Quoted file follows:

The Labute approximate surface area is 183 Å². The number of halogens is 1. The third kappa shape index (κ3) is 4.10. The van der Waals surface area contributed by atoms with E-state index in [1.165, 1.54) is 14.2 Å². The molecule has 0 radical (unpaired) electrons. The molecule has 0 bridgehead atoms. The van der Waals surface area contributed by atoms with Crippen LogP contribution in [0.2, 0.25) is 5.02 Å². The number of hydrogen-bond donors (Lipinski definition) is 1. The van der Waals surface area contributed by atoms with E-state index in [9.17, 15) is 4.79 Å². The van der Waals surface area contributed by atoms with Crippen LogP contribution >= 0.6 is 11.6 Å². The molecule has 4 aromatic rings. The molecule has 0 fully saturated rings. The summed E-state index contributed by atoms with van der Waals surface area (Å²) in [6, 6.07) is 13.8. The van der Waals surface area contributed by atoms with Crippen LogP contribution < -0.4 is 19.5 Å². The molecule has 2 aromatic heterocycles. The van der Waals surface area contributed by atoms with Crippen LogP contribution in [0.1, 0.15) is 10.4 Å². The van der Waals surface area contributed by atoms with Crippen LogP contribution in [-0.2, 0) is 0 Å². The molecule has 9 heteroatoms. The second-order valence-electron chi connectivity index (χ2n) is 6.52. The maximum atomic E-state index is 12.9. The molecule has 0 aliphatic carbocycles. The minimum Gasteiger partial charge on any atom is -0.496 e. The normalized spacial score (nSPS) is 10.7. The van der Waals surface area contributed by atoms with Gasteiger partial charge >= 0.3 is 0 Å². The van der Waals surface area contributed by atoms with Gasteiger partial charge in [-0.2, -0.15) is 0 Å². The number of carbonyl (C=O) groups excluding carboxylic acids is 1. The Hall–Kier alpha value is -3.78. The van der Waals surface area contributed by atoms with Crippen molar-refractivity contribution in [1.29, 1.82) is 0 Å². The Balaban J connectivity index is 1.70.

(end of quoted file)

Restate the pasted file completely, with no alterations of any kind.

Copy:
The Labute approximate surface area is 183 Å². The number of halogens is 1. The third kappa shape index (κ3) is 4.10. The van der Waals surface area contributed by atoms with E-state index in [1.165, 1.54) is 14.2 Å². The molecule has 0 radical (unpaired) electrons. The molecule has 0 bridgehead atoms. The van der Waals surface area contributed by atoms with Crippen LogP contribution in [0.2, 0.25) is 5.02 Å². The number of hydrogen-bond donors (Lipinski definition) is 1. The van der Waals surface area contributed by atoms with E-state index in [9.17, 15) is 4.79 Å². The van der Waals surface area contributed by atoms with Crippen LogP contribution >= 0.6 is 11.6 Å². The molecule has 4 aromatic rings. The molecule has 0 fully saturated rings. The summed E-state index contributed by atoms with van der Waals surface area (Å²) in [6, 6.07) is 13.8. The van der Waals surface area contributed by atoms with Crippen LogP contribution < -0.4 is 19.5 Å². The molecule has 2 aromatic heterocycles. The van der Waals surface area contributed by atoms with Crippen LogP contribution in [0.1, 0.15) is 10.4 Å². The van der Waals surface area contributed by atoms with Crippen LogP contribution in [-0.2, 0) is 0 Å². The molecule has 9 heteroatoms. The second-order valence-electron chi connectivity index (χ2n) is 6.52. The maximum atomic E-state index is 12.9. The molecule has 0 aliphatic carbocycles. The minimum Gasteiger partial charge on any atom is -0.496 e. The normalized spacial score (nSPS) is 10.7. The van der Waals surface area contributed by atoms with Gasteiger partial charge >= 0.3 is 0 Å². The van der Waals surface area contributed by atoms with Gasteiger partial charge in [-0.2, -0.15) is 0 Å². The number of carbonyl (C=O) groups excluding carboxylic acids is 1. The Hall–Kier alpha value is -3.78. The van der Waals surface area contributed by atoms with Crippen molar-refractivity contribution in [1.29, 1.82) is 0 Å². The Balaban J connectivity index is 1.70.